SAN FRANCISCO  - California Governor Jerry Brown wants to move forward with building a statewide high-speed rail system seen costing nearly $100 billion, but lawmakers are nervous about approving bonds needed to lock in federal funds to get the project under way.

They are gagging at the rail system’s projected cost, which towers above its previous estimate of $43 billion, and are anxious about the uncertain outlook for federal and private-sector dollars needed to lay hundreds of miles of train tracks between California’s far-flung metropolitan areas.

Like many in the Legislature, Democratic Assemblyman Jared Huffman supports the concept of high-speed rail. But he has sticker shock: “Anybody who is paying attention has to be very sobered by the numbers.”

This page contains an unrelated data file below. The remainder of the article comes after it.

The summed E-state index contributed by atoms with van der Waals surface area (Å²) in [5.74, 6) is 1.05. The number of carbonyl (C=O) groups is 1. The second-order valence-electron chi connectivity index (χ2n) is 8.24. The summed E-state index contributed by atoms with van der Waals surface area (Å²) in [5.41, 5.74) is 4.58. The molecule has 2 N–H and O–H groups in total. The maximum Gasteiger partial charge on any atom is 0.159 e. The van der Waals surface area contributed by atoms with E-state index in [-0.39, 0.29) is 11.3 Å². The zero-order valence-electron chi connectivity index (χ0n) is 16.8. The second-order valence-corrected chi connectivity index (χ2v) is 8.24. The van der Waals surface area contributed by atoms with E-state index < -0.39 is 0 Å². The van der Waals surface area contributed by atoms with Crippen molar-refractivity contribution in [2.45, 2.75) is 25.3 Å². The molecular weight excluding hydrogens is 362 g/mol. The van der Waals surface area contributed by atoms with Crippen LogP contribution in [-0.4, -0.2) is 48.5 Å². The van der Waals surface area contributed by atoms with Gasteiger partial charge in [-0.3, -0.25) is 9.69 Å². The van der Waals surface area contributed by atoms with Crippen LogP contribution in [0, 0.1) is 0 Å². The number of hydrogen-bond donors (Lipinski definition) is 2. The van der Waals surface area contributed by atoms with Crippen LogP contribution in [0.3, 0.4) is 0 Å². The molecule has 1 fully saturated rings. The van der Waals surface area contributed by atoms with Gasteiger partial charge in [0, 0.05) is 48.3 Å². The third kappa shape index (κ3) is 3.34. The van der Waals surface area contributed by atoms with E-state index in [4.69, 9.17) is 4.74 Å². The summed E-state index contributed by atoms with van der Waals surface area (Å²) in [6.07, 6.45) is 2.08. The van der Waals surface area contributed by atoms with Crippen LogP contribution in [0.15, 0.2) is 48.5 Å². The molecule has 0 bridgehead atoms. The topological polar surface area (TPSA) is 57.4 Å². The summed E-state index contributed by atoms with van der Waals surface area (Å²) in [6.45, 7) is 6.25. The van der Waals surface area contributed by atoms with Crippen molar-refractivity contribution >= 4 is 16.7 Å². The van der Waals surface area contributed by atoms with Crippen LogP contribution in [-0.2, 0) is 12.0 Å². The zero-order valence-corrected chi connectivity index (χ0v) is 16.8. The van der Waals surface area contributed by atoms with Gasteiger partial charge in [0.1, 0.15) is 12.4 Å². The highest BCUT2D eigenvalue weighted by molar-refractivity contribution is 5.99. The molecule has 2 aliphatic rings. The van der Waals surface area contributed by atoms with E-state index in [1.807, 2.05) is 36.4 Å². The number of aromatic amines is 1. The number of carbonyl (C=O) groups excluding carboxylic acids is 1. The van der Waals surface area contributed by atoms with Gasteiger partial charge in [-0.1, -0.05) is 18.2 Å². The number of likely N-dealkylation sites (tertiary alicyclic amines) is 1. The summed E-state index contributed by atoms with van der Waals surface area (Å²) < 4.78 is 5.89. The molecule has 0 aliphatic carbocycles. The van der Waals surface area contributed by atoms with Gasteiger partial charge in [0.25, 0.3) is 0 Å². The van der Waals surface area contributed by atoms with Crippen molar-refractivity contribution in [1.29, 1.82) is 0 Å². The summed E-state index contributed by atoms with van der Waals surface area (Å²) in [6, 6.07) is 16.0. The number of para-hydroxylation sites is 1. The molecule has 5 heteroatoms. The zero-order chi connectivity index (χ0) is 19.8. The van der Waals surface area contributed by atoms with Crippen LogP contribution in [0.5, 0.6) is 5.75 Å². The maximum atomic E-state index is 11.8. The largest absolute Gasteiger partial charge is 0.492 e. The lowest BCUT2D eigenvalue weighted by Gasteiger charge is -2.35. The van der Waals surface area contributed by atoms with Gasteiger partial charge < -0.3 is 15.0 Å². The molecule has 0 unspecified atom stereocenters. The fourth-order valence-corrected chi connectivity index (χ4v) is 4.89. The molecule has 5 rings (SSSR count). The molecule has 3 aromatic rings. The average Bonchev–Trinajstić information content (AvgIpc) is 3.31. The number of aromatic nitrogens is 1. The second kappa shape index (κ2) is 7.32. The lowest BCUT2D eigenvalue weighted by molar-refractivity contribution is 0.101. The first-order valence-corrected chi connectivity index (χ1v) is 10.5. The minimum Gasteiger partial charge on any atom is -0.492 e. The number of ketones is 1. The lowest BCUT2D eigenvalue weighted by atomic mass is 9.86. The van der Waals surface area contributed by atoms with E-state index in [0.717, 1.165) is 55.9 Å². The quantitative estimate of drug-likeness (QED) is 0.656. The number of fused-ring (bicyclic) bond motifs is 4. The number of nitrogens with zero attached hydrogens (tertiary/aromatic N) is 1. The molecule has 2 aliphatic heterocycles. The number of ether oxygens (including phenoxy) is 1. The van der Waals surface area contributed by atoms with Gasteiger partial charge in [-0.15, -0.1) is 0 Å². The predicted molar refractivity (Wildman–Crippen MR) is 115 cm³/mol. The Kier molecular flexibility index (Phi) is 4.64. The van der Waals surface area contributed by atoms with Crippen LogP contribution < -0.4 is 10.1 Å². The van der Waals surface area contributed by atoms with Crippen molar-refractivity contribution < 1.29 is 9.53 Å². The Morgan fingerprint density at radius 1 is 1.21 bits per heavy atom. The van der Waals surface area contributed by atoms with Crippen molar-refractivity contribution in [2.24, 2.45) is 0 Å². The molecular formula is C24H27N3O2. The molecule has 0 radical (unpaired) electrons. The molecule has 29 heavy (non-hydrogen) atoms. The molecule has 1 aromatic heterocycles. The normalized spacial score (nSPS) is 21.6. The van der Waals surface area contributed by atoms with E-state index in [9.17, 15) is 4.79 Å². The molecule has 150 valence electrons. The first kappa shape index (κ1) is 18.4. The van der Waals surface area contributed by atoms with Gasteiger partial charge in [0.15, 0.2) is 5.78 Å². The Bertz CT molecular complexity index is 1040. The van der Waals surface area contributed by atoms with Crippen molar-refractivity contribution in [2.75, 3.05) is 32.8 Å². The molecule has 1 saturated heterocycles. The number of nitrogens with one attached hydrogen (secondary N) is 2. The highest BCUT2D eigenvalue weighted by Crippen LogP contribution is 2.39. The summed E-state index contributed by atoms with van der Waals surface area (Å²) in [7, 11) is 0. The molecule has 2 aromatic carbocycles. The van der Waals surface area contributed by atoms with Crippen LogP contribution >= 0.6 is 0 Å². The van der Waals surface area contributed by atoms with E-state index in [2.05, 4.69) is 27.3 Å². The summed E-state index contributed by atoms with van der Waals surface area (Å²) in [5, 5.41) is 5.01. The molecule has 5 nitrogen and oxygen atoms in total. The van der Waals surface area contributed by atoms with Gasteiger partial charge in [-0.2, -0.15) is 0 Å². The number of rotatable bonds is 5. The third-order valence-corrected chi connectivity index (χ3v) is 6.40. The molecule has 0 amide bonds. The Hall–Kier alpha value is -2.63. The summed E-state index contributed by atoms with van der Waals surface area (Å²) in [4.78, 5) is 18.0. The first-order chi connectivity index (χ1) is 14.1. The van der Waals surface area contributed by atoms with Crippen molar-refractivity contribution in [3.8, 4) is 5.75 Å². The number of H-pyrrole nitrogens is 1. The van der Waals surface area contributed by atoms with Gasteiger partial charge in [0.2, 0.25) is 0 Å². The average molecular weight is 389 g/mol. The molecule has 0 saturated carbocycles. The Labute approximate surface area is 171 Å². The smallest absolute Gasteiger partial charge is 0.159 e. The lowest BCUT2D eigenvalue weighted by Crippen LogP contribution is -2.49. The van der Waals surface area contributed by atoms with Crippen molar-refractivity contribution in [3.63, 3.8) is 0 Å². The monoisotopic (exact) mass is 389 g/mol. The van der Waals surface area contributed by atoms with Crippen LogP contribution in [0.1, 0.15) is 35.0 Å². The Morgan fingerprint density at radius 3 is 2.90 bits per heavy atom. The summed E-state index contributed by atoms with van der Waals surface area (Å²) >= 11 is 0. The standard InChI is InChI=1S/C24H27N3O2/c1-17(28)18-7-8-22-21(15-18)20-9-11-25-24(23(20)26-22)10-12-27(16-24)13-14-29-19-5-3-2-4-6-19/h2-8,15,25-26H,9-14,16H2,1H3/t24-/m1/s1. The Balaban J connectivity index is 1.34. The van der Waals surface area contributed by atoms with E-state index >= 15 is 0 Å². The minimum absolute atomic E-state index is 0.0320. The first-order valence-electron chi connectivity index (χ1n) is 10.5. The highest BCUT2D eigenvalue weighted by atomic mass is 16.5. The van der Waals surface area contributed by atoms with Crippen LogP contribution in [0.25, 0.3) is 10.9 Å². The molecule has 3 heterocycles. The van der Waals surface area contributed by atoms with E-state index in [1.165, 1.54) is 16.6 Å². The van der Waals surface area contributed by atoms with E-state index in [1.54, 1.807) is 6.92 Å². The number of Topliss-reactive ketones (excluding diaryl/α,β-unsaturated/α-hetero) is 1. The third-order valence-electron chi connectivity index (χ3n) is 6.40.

Lawmakers are also concerned about the California High-Speed Rail Authority’s oversight of the project. Its chief executive resigned on Thursday and the chairman of its board also stepped down, though he will remain on the board. Dan Richard, a board member appointed by Brown, has been nominated as new chairman.

Additionally, lawmakers are acutely aware of buyer’s remorse among many voters over the project with state finances still under pressure. California faces a $9.2 billion budget gap.

Voters approved nearly $10 billion of general obligation debt in 2008 to help build the rail system.